“The zoo is an important institution in the community,” said Mary Kazmierczak, librarian and information specialist at the zoo. “This is the only place students can observe endangered and other exotic animals. Zoos don’t exist simply as entertainment venues. Education is a very important role.”
Students in Lewis’ course began the semester with a meeting with zoo staff, where ideas for research projects are bandied about. Occasionally, zoo keepers may have study requests for the students. In some cases, the students perform important work for zoo staff, who can’t commit several hours at a time to observe a specific animal.
“We always solicit research project ideas from the zoo staff,” said Lewis. “I think it is very important to serve the research needs of the zoo as much as we possibly can.”
The experience is certainly useful for students, many of whom may be headed on to graduate school or to careers in which this experience in the research process will be invaluable.
“Nothing else we do... is on the scale of the research observations performed by Carroll students.”
Sustainability, Conservation and Research Coordinator
Milwaukee County Zoo
“When students conduct their own research, they develop a better understanding of the processes that lead to the published research they read and they improve their ability to critically analyze that work,” explained Lewis. “It also prepares them to do more involved research in the future. Regardless of their future careers, being involved in a research project builds a wide range of transferable skills: problem solving, critical and creative thinking, time management, oral and written communication.”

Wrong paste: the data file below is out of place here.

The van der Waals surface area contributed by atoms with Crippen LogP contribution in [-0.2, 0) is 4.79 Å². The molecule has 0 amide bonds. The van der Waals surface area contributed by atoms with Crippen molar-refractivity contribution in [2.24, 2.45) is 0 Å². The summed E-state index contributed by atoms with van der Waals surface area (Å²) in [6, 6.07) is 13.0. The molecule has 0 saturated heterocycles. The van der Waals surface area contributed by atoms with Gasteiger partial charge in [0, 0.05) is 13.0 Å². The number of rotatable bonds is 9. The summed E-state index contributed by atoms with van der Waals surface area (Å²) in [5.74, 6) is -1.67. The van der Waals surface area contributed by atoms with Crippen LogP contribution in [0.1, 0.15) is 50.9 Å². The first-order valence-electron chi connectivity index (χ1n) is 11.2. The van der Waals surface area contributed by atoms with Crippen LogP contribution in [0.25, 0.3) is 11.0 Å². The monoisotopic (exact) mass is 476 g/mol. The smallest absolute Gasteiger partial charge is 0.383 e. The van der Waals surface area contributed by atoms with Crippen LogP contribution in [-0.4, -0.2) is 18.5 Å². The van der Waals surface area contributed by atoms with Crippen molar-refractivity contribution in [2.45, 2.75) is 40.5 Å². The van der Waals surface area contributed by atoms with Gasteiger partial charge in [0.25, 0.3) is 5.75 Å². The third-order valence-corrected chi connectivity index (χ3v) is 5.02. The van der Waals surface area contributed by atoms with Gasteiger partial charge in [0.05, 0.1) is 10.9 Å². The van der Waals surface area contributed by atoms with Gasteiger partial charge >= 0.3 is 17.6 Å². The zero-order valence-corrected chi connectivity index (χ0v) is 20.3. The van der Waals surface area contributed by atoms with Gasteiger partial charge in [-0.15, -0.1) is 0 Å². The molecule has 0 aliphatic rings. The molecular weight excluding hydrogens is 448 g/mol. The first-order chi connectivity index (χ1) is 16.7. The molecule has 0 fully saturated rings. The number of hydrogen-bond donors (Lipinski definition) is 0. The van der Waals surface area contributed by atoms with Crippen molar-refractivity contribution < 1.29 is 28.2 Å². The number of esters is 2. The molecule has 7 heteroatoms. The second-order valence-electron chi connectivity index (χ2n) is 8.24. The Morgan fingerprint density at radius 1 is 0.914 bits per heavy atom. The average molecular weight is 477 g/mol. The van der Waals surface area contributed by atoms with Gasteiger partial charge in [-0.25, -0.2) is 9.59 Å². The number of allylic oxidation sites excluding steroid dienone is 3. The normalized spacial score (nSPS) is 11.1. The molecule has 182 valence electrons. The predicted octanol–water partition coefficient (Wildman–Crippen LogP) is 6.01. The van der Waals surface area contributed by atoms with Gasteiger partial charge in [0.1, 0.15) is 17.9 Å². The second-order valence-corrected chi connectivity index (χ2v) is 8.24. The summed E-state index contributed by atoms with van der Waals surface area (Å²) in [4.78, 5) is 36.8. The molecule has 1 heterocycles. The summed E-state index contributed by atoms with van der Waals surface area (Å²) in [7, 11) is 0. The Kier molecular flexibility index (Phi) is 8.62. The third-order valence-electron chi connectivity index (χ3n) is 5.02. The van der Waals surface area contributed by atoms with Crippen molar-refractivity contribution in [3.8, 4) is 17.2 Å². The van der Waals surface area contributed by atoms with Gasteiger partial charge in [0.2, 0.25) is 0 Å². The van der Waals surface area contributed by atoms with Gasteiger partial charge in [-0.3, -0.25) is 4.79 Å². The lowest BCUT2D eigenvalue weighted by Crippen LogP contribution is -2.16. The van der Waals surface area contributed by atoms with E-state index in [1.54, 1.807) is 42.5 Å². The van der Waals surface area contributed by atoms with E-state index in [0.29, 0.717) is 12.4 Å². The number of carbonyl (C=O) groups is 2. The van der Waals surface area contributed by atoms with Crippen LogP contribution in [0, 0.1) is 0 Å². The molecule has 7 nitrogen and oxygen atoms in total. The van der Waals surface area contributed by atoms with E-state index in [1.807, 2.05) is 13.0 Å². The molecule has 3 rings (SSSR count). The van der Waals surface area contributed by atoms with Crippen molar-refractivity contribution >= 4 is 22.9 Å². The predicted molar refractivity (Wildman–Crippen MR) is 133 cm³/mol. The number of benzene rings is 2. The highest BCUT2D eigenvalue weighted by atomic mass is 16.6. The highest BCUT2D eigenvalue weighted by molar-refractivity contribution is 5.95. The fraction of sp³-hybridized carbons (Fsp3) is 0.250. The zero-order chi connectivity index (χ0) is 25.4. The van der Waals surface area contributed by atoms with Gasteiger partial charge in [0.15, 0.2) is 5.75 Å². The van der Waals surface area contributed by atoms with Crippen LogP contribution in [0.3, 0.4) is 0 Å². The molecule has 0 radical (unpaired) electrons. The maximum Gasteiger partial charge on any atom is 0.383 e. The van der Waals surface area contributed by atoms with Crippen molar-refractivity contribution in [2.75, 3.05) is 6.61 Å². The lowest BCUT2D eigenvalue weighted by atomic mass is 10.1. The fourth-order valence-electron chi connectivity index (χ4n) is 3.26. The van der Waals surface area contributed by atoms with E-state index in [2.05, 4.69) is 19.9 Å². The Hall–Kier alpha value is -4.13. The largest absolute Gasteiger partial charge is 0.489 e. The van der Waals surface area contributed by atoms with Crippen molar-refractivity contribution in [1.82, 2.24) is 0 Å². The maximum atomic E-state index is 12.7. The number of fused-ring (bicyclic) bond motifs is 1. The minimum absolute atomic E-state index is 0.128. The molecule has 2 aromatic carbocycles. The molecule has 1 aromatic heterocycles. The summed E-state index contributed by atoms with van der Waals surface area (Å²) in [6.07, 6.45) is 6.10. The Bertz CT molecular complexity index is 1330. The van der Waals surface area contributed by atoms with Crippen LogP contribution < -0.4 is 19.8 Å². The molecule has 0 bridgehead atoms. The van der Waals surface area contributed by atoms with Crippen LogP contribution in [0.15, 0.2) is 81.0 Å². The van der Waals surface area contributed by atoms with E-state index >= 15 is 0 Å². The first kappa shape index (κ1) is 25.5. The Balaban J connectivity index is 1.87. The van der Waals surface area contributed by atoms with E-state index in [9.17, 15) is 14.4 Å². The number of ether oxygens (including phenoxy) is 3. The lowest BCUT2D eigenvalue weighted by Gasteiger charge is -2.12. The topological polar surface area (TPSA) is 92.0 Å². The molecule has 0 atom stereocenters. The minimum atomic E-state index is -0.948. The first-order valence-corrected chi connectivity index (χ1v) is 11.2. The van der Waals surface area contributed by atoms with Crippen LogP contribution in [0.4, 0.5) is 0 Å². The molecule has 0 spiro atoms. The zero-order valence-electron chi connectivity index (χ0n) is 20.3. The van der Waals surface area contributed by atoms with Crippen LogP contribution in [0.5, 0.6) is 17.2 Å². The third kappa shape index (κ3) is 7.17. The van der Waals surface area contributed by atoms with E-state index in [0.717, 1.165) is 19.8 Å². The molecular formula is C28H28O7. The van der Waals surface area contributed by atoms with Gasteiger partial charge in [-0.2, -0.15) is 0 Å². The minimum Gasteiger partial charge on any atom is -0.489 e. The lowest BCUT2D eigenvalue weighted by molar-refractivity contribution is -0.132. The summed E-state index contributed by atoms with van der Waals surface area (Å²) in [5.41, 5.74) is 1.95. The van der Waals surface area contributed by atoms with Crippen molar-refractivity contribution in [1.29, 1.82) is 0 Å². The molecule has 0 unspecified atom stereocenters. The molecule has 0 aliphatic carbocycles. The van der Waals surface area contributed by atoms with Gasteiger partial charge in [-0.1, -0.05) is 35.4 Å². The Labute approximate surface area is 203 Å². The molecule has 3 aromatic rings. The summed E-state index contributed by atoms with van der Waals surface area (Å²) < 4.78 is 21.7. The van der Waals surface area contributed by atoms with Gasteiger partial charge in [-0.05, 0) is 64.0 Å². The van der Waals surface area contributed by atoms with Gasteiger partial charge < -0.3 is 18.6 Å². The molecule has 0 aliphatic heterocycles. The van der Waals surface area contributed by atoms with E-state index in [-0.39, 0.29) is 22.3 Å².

Near the end of the semester, students will present their research at the zoo, with large posters documenting their findings. “Everyone from the zoo director to the keepers to Zoo Pride volunteers will come and can ask the students about their work,” said Kazmierczak. “It’s an important opportunity for everyone here.”
Lewis agrees. “The poster symposium is consistently amazing! Zoo staff are curious about the students’ findings and the conversations around the research are always lively. It’s very rewarding for the students to be able to give back. The zoo staff really care about the studies, they are really interested.”
Several students have had research projects published and a study last year resulted in actual changes at the zoo. Two students investigated how a change in exhibit lighting from blue-hued to red-hued lights in the nocturnal house affected the behavior of the potto and the springhaas.
The quantitative data they collected was instrumental in the zoo’s decision to change the lighting throughout the nocturnal house. The work is also slated to be published in Animal Keeper’s Forum, where it may influence similar decisions in other zoos as well.